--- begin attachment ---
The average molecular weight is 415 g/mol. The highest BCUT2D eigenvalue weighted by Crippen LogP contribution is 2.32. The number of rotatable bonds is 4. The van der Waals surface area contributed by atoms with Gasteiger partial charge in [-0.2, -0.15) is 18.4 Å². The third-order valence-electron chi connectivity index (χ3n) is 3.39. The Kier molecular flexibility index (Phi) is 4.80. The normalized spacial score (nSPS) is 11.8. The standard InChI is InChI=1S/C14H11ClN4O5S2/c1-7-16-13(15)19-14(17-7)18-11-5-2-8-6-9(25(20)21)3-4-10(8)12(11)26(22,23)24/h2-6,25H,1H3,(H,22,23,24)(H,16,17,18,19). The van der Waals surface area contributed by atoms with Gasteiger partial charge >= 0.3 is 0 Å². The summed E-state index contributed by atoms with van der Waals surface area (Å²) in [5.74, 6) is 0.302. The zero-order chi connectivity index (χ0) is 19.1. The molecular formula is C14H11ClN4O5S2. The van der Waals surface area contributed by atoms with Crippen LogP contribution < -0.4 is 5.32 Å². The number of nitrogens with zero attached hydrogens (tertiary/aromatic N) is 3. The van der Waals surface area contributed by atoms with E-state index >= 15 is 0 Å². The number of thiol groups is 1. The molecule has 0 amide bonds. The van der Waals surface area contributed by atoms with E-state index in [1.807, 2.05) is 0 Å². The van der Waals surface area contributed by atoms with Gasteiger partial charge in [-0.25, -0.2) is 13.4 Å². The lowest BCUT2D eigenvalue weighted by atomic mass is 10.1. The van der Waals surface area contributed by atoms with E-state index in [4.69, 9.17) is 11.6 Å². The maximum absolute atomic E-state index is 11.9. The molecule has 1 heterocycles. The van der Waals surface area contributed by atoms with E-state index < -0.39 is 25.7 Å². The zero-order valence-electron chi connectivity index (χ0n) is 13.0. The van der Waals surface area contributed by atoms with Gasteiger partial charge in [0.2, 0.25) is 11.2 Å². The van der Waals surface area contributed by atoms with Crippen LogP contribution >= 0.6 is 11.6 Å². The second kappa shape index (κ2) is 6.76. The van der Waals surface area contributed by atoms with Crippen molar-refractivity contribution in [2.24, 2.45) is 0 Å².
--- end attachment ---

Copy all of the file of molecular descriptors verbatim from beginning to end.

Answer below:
The average molecular weight is 415 g/mol. The highest BCUT2D eigenvalue weighted by Crippen LogP contribution is 2.32. The number of rotatable bonds is 4. The van der Waals surface area contributed by atoms with Gasteiger partial charge in [-0.2, -0.15) is 18.4 Å². The third-order valence-electron chi connectivity index (χ3n) is 3.39. The Kier molecular flexibility index (Phi) is 4.80. The normalized spacial score (nSPS) is 11.8. The standard InChI is InChI=1S/C14H11ClN4O5S2/c1-7-16-13(15)19-14(17-7)18-11-5-2-8-6-9(25(20)21)3-4-10(8)12(11)26(22,23)24/h2-6,25H,1H3,(H,22,23,24)(H,16,17,18,19). The van der Waals surface area contributed by atoms with Gasteiger partial charge >= 0.3 is 0 Å². The summed E-state index contributed by atoms with van der Waals surface area (Å²) in [5.74, 6) is 0.302. The zero-order chi connectivity index (χ0) is 19.1. The molecular formula is C14H11ClN4O5S2. The van der Waals surface area contributed by atoms with Crippen LogP contribution < -0.4 is 5.32 Å². The number of nitrogens with zero attached hydrogens (tertiary/aromatic N) is 3. The van der Waals surface area contributed by atoms with E-state index >= 15 is 0 Å². The number of thiol groups is 1. The molecule has 0 amide bonds. The van der Waals surface area contributed by atoms with E-state index in [1.807, 2.05) is 0 Å². The van der Waals surface area contributed by atoms with Gasteiger partial charge in [-0.25, -0.2) is 13.4 Å². The lowest BCUT2D eigenvalue weighted by atomic mass is 10.1. The van der Waals surface area contributed by atoms with E-state index in [4.69, 9.17) is 11.6 Å². The maximum absolute atomic E-state index is 11.9. The molecule has 1 heterocycles. The van der Waals surface area contributed by atoms with E-state index < -0.39 is 25.7 Å². The zero-order valence-electron chi connectivity index (χ0n) is 13.0. The van der Waals surface area contributed by atoms with Gasteiger partial charge in [0.2, 0.25) is 11.2 Å². The van der Waals surface area contributed by atoms with Crippen LogP contribution >= 0.6 is 11.6 Å². The second kappa shape index (κ2) is 6.76. The van der Waals surface area contributed by atoms with Crippen molar-refractivity contribution in [2.24, 2.45) is 0 Å².